The functions of the remaining two mammalian PGLYRPs, PGLYRP-3 and PGLYRP-4, until very recently, were still unknown. The initial results showed very selective expression of PGLYRP-3 and PGLYRP-4 in esophagus (out of 76 tissues and cell types tested) (Liu et al., 2001), and computer analysis initially identified them as transmembrane molecules (Liu et al., 2001), leading to the hypothesis that they could function as cell surface receptors. However, recent crystallization of the C-terminal half of PGLYRP-3 demonstrated the lack of transmembrane domain, suggesting that PGLYRP-3 and PGLYRP-4 may be secreted (Guan et al., 2004a,b). Indeed, the most recent biochemical results revealed that both PGLYRP-3 and PGLYRP-4, as well as PGLYRP-1, are secreted primarily as disulphide-linked homodimers (Lu et al., 2006). Moreover, when PGLYRP-3 and PGLYRP-4 are coexpressed in the same cells, they are exclusively secreted as PGLYRP-3:4 heterodimers (Lu et al., 2006).
Because pglyrp3 and pglyrp4 genes are located in the epidermal differentiation complex gene cluster on chromosome 1q21 (Liu et al., 2001; Mathur et al., 2004; Sun et al., 2006) that encodes genes co-ordinately expressed in specialized epithelial cells, such as keratinocytes, PGLYRP-3 and PGLYRP-4 were also likely to be expressed in differentiated keratinocytes and other differentiated epithelial cells. Indeed, human PGLYRP-3 and PGLYRP-4 proteins are selectively expressed in tissues that come in contact with the environment (Lu et al., 2006): in the skin epidermis, hair follicles, sebaceous glands and eccrine sweat glands; in the eye’s ciliary body (which produces aqueous humour that fills anterior and posterior chambers of the eye); in the eye’s corneal epithelium; in the mucus-secreting cells of the main salivary (submandibular) gland and in mucus-secreting glands in the throat (both mucus-secreting glands selectively express PGLYRP-4, but not PGLYRP-3); in the tongue and esophagus in squamous epithelial cells; in the stomach in acid-secreting Parietal cells (PGLYRP-3) and glycoprotein-secreting neck mucous cells (PGLYRP-4); and in the small and large intestine in the columnar absorptive cells, but not in mucus-secreting goblet cells and not in the crypts in Paneth cells, which produce antimicrobial peptides (Lu et al., 2006). Mouse PGLYRP-3 and PGLYRP-4 are also expressed in the intestinal tract and salivary glands (Mathur et al., 2004). Bacteria and their products increase the expression of PGLYRP-3 and PGLYRP-4 in keratinocytes (Lu et al., 2006) and oral epithelial cells (Uehara et al., 2005), likely through activation of TLR2, TLR4, Nod1 and Nod2.
The latest results demonstrate that human PGLYRP-3, PGLYRP-4, PGLYRP-3:4, as well as PGLYRP-1, are bactericidal for pathogenic (Listeria monocytogenes and S. aureus) and non-pathogenic (Bacillus and Lactobacillus) Gram-positive bacteria (Lu et al., 2006). They are markedly less bactericidal or bacteriostatic for all other bacteria tested, including normal flora Gram-positive bacteria (Micrococcus luteus, Staphylococcus epidermidis and several Streptococci) and Gram-negative bacteria.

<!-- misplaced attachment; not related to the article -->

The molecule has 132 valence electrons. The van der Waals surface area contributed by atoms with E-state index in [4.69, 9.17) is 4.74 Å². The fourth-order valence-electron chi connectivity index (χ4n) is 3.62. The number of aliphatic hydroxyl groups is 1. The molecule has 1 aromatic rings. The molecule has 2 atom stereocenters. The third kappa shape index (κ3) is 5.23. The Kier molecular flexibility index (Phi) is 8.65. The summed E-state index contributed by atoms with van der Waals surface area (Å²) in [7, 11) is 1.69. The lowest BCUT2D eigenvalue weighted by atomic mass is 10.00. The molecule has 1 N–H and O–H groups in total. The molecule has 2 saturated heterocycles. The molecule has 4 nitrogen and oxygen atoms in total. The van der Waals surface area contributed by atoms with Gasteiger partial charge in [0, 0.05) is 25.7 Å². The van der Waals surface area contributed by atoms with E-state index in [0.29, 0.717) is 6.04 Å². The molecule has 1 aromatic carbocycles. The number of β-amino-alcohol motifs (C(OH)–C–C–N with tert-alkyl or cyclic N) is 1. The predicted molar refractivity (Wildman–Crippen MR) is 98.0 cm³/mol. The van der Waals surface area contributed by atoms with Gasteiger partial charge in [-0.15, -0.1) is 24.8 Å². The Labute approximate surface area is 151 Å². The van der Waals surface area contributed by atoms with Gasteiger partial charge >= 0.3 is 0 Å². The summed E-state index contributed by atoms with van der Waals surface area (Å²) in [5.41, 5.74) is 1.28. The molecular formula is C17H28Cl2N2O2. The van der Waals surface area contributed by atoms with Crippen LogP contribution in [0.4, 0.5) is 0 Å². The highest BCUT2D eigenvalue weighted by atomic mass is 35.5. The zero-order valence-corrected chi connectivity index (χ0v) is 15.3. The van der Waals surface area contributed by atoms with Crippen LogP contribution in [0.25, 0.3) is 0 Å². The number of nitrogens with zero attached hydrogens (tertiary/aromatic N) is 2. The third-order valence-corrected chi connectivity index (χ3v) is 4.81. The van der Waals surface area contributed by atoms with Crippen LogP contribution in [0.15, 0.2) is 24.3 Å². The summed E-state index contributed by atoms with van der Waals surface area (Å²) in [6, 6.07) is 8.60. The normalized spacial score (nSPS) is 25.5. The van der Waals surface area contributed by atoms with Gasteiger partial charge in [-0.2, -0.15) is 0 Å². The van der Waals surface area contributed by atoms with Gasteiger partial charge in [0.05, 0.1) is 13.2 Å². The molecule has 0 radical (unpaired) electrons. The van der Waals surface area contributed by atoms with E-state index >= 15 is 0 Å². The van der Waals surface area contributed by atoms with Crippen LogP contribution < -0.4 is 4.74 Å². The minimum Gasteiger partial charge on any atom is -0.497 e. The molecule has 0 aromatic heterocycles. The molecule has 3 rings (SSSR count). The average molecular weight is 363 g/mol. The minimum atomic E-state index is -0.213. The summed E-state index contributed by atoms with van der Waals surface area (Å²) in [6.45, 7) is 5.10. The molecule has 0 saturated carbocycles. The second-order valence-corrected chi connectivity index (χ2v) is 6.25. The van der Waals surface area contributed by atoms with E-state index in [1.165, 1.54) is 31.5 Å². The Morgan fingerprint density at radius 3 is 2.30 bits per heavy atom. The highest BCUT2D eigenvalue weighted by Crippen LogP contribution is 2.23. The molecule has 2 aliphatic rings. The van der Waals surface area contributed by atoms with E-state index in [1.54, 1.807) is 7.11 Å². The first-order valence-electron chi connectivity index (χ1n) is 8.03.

PGLYRP-3 and PGLYRP-4 are active in vivo on mucous membranes (which is the site of their production) in an intranasal S. aureus lung infection in mice (Lu et al., 2006). PGLYRPs are bactericidal (kill 99% of bacteria) at 0.1–1 µM, and thus are more active than most antibacterial peptides, such as defensins or magainin, but less active than phospholipase A2, which is the most active human bactericidal peptide (Lu et al., 2006). PGLYRPs act synergistically with bacteriolytic enzymes (lysozyme and lysostaphin) and antimicrobial peptides (defensins and phospholipase A2) (Cho et al., 2005; Lu et al., 2006). This synergism should greatly enhance their effectiveness in vivo, because PGLYRPs and these antimicrobial enzymes and peptides are often found in the same secretions or on the same cell surfaces that come in contact with bacteria.
Spectrum of activity and specificity of mammalian PGLYRPs
Human PGLYRP-1, PGLYRP-3, PGLYRP-4 and PGLYRP-3:4 are bactericidal for Bacillus, Lactobacillus, L. monocytogenes and S. aureus, which are both non-pathogenic and pathogenic Gram-positive bacteria. They are markedly less bactericidal or bacteriostatic for all the remaining Gram-positive bacteria tested (S. epidermidis, M. luteus, Streptococcus pyogenes, Streptococcus agalactiae, Enterococcus faecalis) and for Gram-negative bacteria (E. coli, Enterobacter cloacae, Proteus vulgaris), but they have no effect on fungi (Candida albicans, Saccharomyces cerevisiae). Each PGLYRP, however, has a different spectrum of bactericidal activity (Lu et al., 2006). These results suggest that normal flora bacteria have developed resistance to bactericidal mechanisms constitutively present in the skin, eyes and mucous membranes (such as PGLYRP-3 and PGLYRP-4), and can colonize these areas. Bacteriostatic effect of PGLYRPs on normal flora bacteria makes perfect sense for host physiology – normal flora bacteria are not killed, but their overgrowth is limited. Non-pathogenic not normal flora bacteria (transient flora, such as Bacillus and Lactobacillus) are uniformly sensitive to killing by PGLYRPs. L. monocytogenes, a pathogen that does not infect skin and mucous membranes, is also highly sensitive. S. aureus, a pathogen that often infects skin, has intermediate sensitivity to killing by PGLYRPs, with some strains highly sensitive and some less sensitive, whereas S. pyogenes, a pathogen that frequently infects throat and skin and has high carrier rate in the throat, is more resistant to killing by PGLYRPs. These results demonstrate how normal flora adapt to their environment and how successful pathogens evade the immune system at the site of infection.
Mouse PGLYRP-1 seems to have similar spectrum of activity to human PGLYRP-1, whereas bovine PGLYRP-1 is bactericidal for both Gram-positive (L. monocytogenes, S. aureus) and Gram-negative (Salmonella typhimurium) bacteria, and also has some microbicidal activity against a fungus, Cryptococcus neoformans (Tydell et al., 2002; 2006). The broader spectrum of cidal activity of bovine PGLYRP-1 may reflect a true difference between the human and bovine orthologues, or may simply reflect a difference in the protein purification methods and assay conditions.